Finally, how you react to what happens in your life will be reflected in your child. If you are passed over for a promotion and your child sees you blaming the boss, your coworkers, or heaven forbid your spouse, then they will blame everyone for what happens to them. You don’t want your child to grow up with the feeling the world is out to get them. That will eventually cause them not even to try to begin with.
I call this an “only if I” moment. It is when we look at someone and think to ourselves, if only I had what they had I would be happy. This is a very dangerous emotion. It leads to greed. It leads to envy. It leads down a path that can result in doing things to obtain that possession, position, or that status in life. It can lead to deceit, lies, and manipulation; all in an attempt to obtain something that is not yours in the first place. Or it can lead down another road where your inadequacies keep you from making any progress at all.
If a child sees you giving up because you feel you will never amount to so-and-so, then they will just as easily give up when they are faced with someone who is on another level than them. It goes the opposite way as well; if they see you cheating your way to the top, then they will think that is how life is. And will follow suit, thinking that walking all over someone else is acceptable.
It is important to remember you are always under a microscope when it comes to children. They are growing and learning. The most effective way that they learn is through observation; what they see, they do. It becomes crucial that you behave that way. If you are going to overreact to something, do it behind closed doors out of their view. We call it venting. Venting is where you just let every emotion we are feeling escape our soul. We don’t mean half the things we say or do, and we eventually calm down enough to give the situation rational thought. But your child does not see the calm, the thought process, or the conclusion. They see the explosion. So, don’t vent in front of the kids. Vent to your spouse, that is one of the reasons God has placed them in your life; to be rational when we cannot be.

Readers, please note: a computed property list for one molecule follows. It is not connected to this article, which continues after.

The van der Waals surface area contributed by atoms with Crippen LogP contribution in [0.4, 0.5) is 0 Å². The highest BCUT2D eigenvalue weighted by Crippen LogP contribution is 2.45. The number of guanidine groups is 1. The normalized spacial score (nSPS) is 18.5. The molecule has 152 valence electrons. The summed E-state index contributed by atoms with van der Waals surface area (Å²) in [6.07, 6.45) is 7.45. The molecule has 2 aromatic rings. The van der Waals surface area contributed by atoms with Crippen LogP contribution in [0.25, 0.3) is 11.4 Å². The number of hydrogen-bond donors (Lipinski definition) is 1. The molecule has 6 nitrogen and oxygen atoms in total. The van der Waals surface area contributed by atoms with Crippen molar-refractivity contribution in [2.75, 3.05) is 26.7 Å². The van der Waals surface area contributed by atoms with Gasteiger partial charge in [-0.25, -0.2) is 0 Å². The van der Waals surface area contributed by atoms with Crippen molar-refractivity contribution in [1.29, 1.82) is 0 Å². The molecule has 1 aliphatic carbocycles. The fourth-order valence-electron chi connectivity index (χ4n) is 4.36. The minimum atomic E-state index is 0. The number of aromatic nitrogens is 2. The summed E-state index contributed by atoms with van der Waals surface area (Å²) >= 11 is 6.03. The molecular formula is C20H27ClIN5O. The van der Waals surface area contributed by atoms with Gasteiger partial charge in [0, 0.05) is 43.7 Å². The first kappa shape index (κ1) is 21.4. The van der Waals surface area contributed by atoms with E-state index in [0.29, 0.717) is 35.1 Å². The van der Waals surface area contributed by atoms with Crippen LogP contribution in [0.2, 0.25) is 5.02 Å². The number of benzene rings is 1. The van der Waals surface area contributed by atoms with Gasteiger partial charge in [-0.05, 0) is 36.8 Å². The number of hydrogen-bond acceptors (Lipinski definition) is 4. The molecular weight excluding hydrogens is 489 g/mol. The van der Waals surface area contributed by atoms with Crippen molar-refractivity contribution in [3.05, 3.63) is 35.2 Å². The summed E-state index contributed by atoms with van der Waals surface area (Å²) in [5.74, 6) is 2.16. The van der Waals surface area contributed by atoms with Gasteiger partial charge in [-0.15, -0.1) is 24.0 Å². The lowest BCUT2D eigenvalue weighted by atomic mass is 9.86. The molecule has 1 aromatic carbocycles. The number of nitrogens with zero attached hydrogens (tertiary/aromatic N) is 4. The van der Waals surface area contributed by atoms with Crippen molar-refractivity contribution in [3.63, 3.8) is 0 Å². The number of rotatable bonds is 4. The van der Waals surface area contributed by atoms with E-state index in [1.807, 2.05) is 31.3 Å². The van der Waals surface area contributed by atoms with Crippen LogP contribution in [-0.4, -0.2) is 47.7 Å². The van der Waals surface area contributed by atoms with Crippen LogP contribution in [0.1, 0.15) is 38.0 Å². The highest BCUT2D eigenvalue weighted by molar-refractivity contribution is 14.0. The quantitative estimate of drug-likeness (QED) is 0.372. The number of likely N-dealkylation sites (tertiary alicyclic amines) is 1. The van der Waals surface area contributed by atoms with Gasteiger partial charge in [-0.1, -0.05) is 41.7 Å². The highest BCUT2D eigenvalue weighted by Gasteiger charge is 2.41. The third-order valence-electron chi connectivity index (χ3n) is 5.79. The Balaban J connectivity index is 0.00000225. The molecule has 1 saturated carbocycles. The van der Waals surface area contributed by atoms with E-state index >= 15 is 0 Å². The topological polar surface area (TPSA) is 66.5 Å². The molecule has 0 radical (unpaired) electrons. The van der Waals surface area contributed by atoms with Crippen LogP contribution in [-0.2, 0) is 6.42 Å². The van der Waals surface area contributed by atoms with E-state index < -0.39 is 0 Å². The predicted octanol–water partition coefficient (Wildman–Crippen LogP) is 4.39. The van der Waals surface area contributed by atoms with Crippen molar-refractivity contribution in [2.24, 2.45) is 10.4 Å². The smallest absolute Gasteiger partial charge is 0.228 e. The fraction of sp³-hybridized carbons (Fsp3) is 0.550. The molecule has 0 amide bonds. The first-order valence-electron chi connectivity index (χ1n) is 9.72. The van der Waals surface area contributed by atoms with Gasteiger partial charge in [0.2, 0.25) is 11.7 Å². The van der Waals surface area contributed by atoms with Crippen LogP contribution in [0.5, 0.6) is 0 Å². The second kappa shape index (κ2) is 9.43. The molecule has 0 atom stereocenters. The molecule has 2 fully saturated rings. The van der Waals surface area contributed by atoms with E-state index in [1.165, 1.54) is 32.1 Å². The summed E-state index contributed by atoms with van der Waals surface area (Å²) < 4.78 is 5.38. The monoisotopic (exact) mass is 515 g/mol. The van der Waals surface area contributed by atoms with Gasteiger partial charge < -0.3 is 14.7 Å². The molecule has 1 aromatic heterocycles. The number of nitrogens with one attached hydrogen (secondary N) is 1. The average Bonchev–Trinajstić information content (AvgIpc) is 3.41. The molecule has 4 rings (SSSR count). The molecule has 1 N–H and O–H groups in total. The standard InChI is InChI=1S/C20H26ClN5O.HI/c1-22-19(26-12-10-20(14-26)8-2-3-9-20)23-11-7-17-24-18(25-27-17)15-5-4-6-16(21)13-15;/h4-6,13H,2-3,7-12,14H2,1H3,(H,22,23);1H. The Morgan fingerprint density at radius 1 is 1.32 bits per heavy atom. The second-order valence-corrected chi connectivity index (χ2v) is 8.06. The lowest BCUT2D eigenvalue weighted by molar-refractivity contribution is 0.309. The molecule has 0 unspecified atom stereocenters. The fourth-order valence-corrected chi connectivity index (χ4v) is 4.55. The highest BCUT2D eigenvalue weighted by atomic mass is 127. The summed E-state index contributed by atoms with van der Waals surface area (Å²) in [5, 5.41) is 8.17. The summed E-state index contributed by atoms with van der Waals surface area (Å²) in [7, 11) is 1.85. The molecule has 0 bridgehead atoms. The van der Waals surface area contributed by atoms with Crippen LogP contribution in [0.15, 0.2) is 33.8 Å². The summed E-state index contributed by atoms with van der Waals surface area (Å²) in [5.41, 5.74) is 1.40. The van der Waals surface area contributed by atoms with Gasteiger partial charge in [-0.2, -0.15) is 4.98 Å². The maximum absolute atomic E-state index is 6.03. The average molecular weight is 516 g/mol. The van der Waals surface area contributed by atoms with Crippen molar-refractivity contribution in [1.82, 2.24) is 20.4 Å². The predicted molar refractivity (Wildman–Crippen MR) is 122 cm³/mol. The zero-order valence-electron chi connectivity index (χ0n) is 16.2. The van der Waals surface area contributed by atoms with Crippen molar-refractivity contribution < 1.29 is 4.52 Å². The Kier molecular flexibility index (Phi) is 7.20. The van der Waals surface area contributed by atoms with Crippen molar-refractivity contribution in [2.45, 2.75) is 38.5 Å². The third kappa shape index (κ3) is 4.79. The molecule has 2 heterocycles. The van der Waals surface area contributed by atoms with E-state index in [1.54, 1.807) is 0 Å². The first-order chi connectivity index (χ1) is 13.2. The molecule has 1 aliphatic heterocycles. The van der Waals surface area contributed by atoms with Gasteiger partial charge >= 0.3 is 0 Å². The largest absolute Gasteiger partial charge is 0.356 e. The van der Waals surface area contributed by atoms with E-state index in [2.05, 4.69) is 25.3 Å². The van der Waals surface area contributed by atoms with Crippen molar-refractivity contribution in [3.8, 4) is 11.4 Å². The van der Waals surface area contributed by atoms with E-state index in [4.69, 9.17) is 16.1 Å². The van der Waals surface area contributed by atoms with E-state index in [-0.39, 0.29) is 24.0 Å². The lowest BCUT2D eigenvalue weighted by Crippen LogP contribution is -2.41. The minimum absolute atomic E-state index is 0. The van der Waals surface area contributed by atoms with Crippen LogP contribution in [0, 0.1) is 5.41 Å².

My wife and I have a signal. Since my children may read this, I will not share what that signal is, but safe to say that when that signal is given, all discussion on a topic stops. The signal means that this is a subject that must be discussed between the two of us, or that one of us is overreacting and we need to talk about it alone. It works for us, and it doesn’t have to be anything specific, work it out with your spouse, and follow through. So, when you are facing a situation where you are projecting an image that is unchristian-like give that signal. And your spouse will see it like a referee throwing down a yellow flag. Then during the time out, you can clear your head and properly promote a good attitude to your kids.
When we are thankful, our children are thankful. If they see us thanking God for what we have and not upset that we don’t have more, they learn gratitude. When they see us not willing to compare our work against someone else’s, they learn self-love. When they see us accepting of the things that come our way, they learn endurance.
When our children see that no matter what happens in life, we find the good in it, then our children will find the good in life no matter how dark the situation becomes. When we teach our children that God is behind it all AND teach them that He has our best interest at heart, then they will not play the blame game when a stumbling block pops up in their path.
I live in a small town in South Central Texas with my wife Carolyn and our four children. We attend the local First Baptist Church where we have been serving for 8 years. I drive a truck in the transportation industry and I pursue my writing career in my spare time. I have a passion for writing, and I plan to use my voice to glorify God.
In addition to my freelance work, I have a series of Children’s books that will begin to be released starting in June of 2018. I also have written a novel that is currently being edited. I look forward to sharing it sometime in 2019.